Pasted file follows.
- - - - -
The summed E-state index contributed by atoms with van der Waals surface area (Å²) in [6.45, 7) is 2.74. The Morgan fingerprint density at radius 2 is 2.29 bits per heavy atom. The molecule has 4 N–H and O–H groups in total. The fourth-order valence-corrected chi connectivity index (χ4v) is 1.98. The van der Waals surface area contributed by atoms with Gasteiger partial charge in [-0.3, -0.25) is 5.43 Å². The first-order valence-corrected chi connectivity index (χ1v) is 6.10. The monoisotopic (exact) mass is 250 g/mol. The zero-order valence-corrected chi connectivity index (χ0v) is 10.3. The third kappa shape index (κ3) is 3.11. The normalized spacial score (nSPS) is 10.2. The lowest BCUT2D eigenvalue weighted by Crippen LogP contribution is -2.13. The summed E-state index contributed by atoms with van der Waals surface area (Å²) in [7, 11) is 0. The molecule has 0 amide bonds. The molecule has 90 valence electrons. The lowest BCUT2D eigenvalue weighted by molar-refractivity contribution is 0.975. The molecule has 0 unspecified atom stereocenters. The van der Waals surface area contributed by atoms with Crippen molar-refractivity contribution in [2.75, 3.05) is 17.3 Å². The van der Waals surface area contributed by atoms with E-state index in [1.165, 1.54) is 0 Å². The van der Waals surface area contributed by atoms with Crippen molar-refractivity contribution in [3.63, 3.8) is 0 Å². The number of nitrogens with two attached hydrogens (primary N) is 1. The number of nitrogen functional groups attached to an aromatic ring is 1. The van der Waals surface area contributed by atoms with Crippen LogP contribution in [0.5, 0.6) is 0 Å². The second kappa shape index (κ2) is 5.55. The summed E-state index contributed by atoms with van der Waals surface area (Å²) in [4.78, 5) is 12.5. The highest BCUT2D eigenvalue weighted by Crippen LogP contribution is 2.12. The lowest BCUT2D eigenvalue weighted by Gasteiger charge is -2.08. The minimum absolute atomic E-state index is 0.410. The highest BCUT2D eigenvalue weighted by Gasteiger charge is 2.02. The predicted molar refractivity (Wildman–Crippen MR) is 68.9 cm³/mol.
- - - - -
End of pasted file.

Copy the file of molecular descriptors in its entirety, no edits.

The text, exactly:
The summed E-state index contributed by atoms with van der Waals surface area (Å²) in [6.45, 7) is 2.74. The Morgan fingerprint density at radius 2 is 2.29 bits per heavy atom. The molecule has 4 N–H and O–H groups in total. The fourth-order valence-corrected chi connectivity index (χ4v) is 1.98. The van der Waals surface area contributed by atoms with Gasteiger partial charge in [-0.3, -0.25) is 5.43 Å². The first-order valence-corrected chi connectivity index (χ1v) is 6.10. The monoisotopic (exact) mass is 250 g/mol. The zero-order valence-corrected chi connectivity index (χ0v) is 10.3. The third kappa shape index (κ3) is 3.11. The normalized spacial score (nSPS) is 10.2. The lowest BCUT2D eigenvalue weighted by Crippen LogP contribution is -2.13. The summed E-state index contributed by atoms with van der Waals surface area (Å²) in [7, 11) is 0. The molecule has 0 amide bonds. The molecule has 90 valence electrons. The lowest BCUT2D eigenvalue weighted by molar-refractivity contribution is 0.975. The molecule has 0 unspecified atom stereocenters. The van der Waals surface area contributed by atoms with Crippen molar-refractivity contribution in [2.75, 3.05) is 17.3 Å². The van der Waals surface area contributed by atoms with E-state index in [1.165, 1.54) is 0 Å². The van der Waals surface area contributed by atoms with Crippen molar-refractivity contribution in [3.63, 3.8) is 0 Å². The number of nitrogens with two attached hydrogens (primary N) is 1. The number of nitrogen functional groups attached to an aromatic ring is 1. The van der Waals surface area contributed by atoms with Crippen LogP contribution in [0.5, 0.6) is 0 Å². The second kappa shape index (κ2) is 5.55. The summed E-state index contributed by atoms with van der Waals surface area (Å²) in [4.78, 5) is 12.5. The highest BCUT2D eigenvalue weighted by Crippen LogP contribution is 2.12. The lowest BCUT2D eigenvalue weighted by Gasteiger charge is -2.08. The minimum absolute atomic E-state index is 0.410. The highest BCUT2D eigenvalue weighted by Gasteiger charge is 2.02. The predicted molar refractivity (Wildman–Crippen MR) is 68.9 cm³/mol.